|Born||René François Armand Prudhomme|
16 March 1839
|Died||6 September 1907 (aged 68)|
Nobel Prize in Literature |
Born in Paris, Prudhomme originally studied to be an engineer, but turned to philosophy and later to poetry; he declared it as his intention to create scientific poetry for modern times. In character sincere and melancholic, he was linked to the Parnassus school, although, at the same time, his work displays characteristics of its own.
Prudhomme was born to a French shopkeeper. 
Prudhomme attended the Lycée Bonaparte, but eye trouble interrupted his studies. He worked for a while in the Creusot region for the Schneider steel foundry, and then began studying law in a notary's office. The favourable reception of his early poems by the Conférence La Bruyère (a student society) encouraged him to begin a literary career.
His first collection, Stances et Poèmes ("Stanzas and Poems", 1865), was praised by Sainte-Beuve. It included his most famous poem, Le vase brisé. He published more poetry before the outbreak of the Franco-Prussian War. This war, which he discussed in Impressions de la guerre (1872) and La France (1874), permanently damaged his health.
During his career, Prudhomme gradually shifted from the sentimental style of his first books towards a more personal style which unified the formality of the Parnassus school with his interest in philosophical and scientific subjects. One of his inspirations was clearly Lucretius's De rerum natura, whose first book he translated into verse. His philosophy was expressed in La Justice (1878) and Le Bonheur (1888). The extreme economy of means employed in these poems has, however, usually been judged as compromising their poetical quality without advancing their claims as works of philosophy. He was elected to the Académie française in 1881. Another distinction, Chevalier de la Légion d’honneur, was to follow in 1895.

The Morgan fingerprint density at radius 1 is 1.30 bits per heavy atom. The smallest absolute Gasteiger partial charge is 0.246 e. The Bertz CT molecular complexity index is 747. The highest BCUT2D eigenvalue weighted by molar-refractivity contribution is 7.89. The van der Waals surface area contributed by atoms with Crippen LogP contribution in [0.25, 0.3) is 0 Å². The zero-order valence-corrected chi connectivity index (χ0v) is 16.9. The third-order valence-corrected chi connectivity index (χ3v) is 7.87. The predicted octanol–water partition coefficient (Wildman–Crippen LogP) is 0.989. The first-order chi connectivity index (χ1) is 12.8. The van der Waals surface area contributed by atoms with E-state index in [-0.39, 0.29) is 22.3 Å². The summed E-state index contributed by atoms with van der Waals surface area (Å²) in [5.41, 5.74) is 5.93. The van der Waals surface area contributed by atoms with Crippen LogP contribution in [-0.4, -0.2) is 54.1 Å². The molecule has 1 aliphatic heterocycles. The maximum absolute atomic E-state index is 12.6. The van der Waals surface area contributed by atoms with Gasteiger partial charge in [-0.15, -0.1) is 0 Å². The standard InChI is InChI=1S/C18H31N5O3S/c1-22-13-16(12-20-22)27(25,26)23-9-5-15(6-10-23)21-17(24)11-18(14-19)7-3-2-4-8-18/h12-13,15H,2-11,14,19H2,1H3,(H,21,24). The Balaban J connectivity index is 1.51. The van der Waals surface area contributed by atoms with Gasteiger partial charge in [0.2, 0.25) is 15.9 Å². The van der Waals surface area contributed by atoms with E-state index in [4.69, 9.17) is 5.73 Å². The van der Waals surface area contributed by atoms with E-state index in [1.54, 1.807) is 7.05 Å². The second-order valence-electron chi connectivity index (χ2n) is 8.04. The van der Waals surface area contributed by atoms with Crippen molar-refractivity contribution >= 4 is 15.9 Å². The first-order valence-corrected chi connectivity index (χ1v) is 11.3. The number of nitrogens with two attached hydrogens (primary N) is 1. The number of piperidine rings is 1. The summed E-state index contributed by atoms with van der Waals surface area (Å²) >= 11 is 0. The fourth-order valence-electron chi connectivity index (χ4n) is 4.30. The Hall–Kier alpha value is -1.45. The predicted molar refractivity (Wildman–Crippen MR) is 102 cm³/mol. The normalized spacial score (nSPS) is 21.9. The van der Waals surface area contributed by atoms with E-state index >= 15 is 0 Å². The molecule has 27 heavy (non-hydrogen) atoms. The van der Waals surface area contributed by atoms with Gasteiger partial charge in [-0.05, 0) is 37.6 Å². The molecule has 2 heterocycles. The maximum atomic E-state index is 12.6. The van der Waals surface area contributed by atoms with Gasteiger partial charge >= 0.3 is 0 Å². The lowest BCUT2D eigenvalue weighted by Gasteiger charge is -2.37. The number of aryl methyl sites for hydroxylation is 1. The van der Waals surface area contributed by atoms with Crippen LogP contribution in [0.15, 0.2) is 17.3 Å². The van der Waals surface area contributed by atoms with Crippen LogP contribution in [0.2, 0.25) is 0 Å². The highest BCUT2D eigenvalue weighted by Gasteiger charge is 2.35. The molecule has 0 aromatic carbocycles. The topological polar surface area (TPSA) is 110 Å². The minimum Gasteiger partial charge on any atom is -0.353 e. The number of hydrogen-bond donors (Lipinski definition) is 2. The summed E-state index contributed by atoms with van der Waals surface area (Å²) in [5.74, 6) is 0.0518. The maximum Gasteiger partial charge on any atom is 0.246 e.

After Le Bonheur, Prudhomme turned from poetry to write essays on aesthetics and philosophy. He published two important essays: L'Expression dans les beaux-arts (1884) and Réflexions sur l'art des vers (1892), a series of articles on Blaise Pascal in La Revue des Deux Mondes (1890), and an article on free will (La Psychologie du Libre-Arbitre, 1906) in the Revue de métaphysique et de morale.
The first writer to receive the Nobel Prize for Literature (given "in special recognition of his poetic composition, which gives evidence of lofty idealism, artistic perfection and a rare combination of the qualities of both heart and intellect"), he devoted the bulk of the money he received to the creation of a poetry prize awarded by the Société des gens de lettres. He also founded, in 1902, the Société des poètes français with Jose-Maria de Heredia and Leon Dierx.
At the end of his life, his poor health (which had troubled him ever since 1870) forced him to live almost as a recluse at Châtenay-Malabry, suffering attacks of paralysis while continuing to work on essays. He died suddenly on 6 September 1907, and was buried at Père-Lachaise in Paris.